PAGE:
- Proteolyse (1) (remove)
- Regulated intramembrane proteolysis in the control of the Bacillus subtilis anti-sigma factor RsiW. (2010)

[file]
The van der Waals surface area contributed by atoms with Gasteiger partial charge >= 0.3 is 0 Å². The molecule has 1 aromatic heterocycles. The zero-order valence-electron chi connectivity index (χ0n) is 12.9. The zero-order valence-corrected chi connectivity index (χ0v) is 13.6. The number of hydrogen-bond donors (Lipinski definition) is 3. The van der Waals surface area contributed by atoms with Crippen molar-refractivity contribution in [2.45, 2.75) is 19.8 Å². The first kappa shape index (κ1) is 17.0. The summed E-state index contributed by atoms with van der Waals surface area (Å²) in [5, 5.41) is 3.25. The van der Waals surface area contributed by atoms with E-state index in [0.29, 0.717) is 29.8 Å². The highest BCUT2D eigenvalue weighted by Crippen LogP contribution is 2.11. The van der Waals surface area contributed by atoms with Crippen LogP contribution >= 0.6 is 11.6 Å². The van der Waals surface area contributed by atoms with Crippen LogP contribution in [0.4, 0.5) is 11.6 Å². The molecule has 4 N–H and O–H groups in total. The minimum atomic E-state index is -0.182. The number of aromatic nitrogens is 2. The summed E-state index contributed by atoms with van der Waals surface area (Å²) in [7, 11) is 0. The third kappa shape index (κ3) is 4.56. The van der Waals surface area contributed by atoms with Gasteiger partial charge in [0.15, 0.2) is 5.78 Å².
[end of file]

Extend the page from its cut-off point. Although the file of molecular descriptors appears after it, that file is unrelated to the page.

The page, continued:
- The activity of the extracytoplasmic function (ECF)-sigma factor SigW of the Gram-positive soil bacterium Bacillus subtilis is modulated by a specific membrane-bound anti-sigma factor (RsiW). Initiated most likely by cell wall stress, RsiW is degraded by the mechanism of regulated intramembrane proteolysis (RIP). This process involves two site-specific proteolytic cleavage events in the extracytoplasmic part (site-1) and in the transmembrane domain (site-2) of RsiW. In consequence, SigW is released to interact with the RNApolymerase, and the transcription of SigW-controlled genes is initiated. In general, regulation of differential gene expression by RIP seems to play a major role in prokaryotic stress responses, pathogenesis and antibiosis. However, in most cases the molecular basis is not understood. The main objective of this work was to use B. subtilis SigW/ RsiW as a model to investigate the mechanism of RIP in detail. In particular, there are significant differences to the inducing stress-signal and the site-1 protease that are described for the well investigated Escherichia coli ECF sigma factor SigE-system. The basis of this work were different mutants with a defect in RIP of RsiW that were isolated in a transposon screen. First, PrsW (formerly YpdC) was identified as the site-1 protease. It belongs to a superfamily of potential membrane embedded metalloproteases (MEM) with so far unknown function in bacteria. Further characterization of PrsW in a reconstituted E. coli system showed that PrsW cleaves RsiW in a site-specific manner to form a protein truncated for 40 C-terminal extracytoplasmic amino acid residues. The tail specific protease Tsp was shown to further degrade the extracytoplasmic part of this RsiW site-1 cleavage product, which is crucial for subsequent RasP catalyzed site-2 clipping. Several other peptidases seem to be involved in trimming of RsiW downstream of PrsW and upstream of RasP in B. subtilis. Second, the transposon screen revealed that a defect of the ABC-transporter EcsAB impairs RsiW site-2 cleavage by RasP for unknown reasons. It is conceivable that an EcsAB substrate competitively inhibits RasP activity. In summary, a new model of two proteolytic modules involved in intramembrane proteolysis of RsiW could be established. Each module consists of a site-specific processing peptidase (site-1: PrsW, site-2: RasP) that subjects cleaved RsiW to degradation by unspecific proteases (site-1: Tsp-like, site-2: Clp-proteases).